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Saturday, March 10, 2012

My 100 Worst Movies of the 90's - 29 - The Postman (1997)

The Postman (1997; Warner Bros. Pictures)
In 1997, Kevin Costner stared in what would only be the second-worst post-apocalyptic adventure of his career.  The Postman is a strange amalgamation of a Civil War-era feel and Mad Max-esque dusty and ugly future.  Characters ride around on horseback and dress like  steampunk cosplayers who spent four hours rolling around in the dirt.  Where this movie really goes wrong though is with the tiny touches of camp that were thrown in on purpose, because a rebirth of the pony express by a fake president executed by a strange drifter in a dusty future wasteland of a shattered America isn’t enough, you have to have a character named after a group of auto manufacturers.

Costner mugs and poses in this film as The Postman (no, we never hear his name) uncovers a bag of undelivered mail and brings a letter to a town to which it was addressed.  He then, for no apparent reason, digs himself deeper by claiming that the currently divided U.S.A. has reformed and the government is being reestablished under the new Commander In Chief, President Starky (WTF!?)  So, as hope is kindled in the hearts of countless extras in shantytowns, an evil separatist named Gen. Bethlehem (Were they even freaking trying with the names here!?  Oh, and he is played by Will Patton.  Yeah.  The dude from Armageddon.) learns of these goings on and immediately tries to capture the lowly Postman.  So, with passions and patriotism renewed, and scores of newly recruited postmen under his rule, he begins a new Pony Express and fights against the tyrannical threat of the evil Bethlehem.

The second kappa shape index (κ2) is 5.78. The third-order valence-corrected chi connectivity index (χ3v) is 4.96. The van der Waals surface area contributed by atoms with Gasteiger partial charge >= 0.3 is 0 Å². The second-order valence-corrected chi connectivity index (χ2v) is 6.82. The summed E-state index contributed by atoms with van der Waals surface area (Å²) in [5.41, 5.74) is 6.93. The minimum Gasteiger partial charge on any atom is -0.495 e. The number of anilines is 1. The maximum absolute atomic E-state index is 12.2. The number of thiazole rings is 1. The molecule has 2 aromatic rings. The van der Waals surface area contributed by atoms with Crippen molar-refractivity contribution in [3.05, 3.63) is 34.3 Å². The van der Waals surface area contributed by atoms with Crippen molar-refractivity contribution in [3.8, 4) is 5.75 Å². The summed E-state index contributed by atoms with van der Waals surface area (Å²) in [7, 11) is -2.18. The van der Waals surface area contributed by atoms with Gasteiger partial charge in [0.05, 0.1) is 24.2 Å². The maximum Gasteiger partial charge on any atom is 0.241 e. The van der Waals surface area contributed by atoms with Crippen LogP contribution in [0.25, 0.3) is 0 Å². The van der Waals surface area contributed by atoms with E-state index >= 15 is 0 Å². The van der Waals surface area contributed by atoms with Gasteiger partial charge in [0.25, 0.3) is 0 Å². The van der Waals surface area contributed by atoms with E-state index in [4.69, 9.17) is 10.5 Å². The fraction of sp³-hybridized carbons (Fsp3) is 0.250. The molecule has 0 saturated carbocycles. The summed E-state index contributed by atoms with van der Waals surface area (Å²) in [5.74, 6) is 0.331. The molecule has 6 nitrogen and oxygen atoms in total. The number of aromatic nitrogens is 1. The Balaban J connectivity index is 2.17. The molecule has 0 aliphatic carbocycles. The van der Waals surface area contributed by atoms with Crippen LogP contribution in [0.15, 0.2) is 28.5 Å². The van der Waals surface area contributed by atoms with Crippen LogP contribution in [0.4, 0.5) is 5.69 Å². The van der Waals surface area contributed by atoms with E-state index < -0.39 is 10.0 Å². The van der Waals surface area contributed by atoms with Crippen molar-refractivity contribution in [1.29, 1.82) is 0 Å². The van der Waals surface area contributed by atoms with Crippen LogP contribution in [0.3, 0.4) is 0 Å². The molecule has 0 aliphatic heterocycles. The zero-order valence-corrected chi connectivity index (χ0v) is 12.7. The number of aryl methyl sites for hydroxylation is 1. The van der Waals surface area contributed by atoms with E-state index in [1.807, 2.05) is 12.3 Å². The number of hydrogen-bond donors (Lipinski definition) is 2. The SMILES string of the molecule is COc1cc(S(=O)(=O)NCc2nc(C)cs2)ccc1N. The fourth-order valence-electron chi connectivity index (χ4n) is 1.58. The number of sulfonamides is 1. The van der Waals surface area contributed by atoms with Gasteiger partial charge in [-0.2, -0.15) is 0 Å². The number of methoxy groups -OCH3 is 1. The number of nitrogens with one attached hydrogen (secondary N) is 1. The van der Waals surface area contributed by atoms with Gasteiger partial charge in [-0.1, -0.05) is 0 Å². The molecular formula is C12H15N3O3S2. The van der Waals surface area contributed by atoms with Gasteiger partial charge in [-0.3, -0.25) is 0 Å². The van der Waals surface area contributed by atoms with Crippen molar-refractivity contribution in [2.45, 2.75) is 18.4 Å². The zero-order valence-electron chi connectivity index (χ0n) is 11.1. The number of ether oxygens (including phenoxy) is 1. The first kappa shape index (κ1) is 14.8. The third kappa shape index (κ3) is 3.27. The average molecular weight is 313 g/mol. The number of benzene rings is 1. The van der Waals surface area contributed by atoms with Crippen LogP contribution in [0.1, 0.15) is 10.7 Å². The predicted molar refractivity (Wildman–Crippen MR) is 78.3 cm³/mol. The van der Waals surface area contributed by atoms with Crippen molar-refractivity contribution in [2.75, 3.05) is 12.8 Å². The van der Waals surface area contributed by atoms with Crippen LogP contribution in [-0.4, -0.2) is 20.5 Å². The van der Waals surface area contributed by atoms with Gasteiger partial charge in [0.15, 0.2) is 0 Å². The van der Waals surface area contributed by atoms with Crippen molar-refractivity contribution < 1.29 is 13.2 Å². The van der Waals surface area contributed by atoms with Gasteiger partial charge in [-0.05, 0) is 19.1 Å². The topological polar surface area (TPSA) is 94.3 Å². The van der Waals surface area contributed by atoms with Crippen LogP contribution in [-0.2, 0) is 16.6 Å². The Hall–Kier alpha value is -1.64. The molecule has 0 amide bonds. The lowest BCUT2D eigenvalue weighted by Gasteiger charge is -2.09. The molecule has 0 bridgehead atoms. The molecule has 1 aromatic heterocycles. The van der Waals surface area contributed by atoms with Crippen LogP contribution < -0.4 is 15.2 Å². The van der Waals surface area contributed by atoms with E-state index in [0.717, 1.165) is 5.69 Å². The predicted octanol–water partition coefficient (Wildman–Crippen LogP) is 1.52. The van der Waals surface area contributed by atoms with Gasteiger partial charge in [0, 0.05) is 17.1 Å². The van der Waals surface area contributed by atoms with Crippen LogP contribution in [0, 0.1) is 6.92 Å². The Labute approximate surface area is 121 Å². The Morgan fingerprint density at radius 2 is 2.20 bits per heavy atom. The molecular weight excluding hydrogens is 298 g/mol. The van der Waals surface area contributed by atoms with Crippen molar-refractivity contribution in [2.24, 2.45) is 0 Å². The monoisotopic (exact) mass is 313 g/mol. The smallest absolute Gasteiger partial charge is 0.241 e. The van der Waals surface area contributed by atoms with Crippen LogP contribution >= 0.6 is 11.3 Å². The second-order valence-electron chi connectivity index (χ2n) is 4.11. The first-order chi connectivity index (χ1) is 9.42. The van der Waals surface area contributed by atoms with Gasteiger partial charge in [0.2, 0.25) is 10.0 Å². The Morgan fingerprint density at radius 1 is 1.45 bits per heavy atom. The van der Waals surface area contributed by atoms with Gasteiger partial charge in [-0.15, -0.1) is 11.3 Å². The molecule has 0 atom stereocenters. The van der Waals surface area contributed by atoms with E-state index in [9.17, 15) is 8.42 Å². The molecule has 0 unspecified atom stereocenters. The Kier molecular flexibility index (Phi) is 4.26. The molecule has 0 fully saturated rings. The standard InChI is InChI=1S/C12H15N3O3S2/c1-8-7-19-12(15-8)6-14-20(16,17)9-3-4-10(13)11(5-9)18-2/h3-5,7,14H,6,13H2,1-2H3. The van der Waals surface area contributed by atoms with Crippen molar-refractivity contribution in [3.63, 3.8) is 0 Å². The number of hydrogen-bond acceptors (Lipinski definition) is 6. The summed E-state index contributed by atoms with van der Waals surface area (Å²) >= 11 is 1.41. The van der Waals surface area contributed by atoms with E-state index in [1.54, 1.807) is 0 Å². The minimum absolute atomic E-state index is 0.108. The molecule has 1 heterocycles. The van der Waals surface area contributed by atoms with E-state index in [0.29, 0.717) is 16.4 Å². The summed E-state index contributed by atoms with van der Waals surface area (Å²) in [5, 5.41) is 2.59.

If I were to list everything I hated about this movie it would take about eighty pages, so I’m going to try to keep this brief.  If you haven’t seen this movie, it’s a lot like another Costner film that’s coming up on this list in that it really does have to be seen to be believed.  It is so strange, so ugly, so badly written and so horribly acted that it is actually comparable to anything released by the Asylum.  However, with all the flaws of this film, the single worst part of the film is the Postman himself.  Costner is utterly lost on how to make us like this character.  Unlike his lead in Waterworld, who was cold and just plain evil most of the time, this character is earnest to the point where you just want to punch him in the face.  He sounds off like a ninth-grader addressing his social studies class and you never get a sense that this character is part of any threatening or menacing future world.  This is one of those bad performances that just deserve recognition and the Postman, as a whole, is a remarkably bad film.

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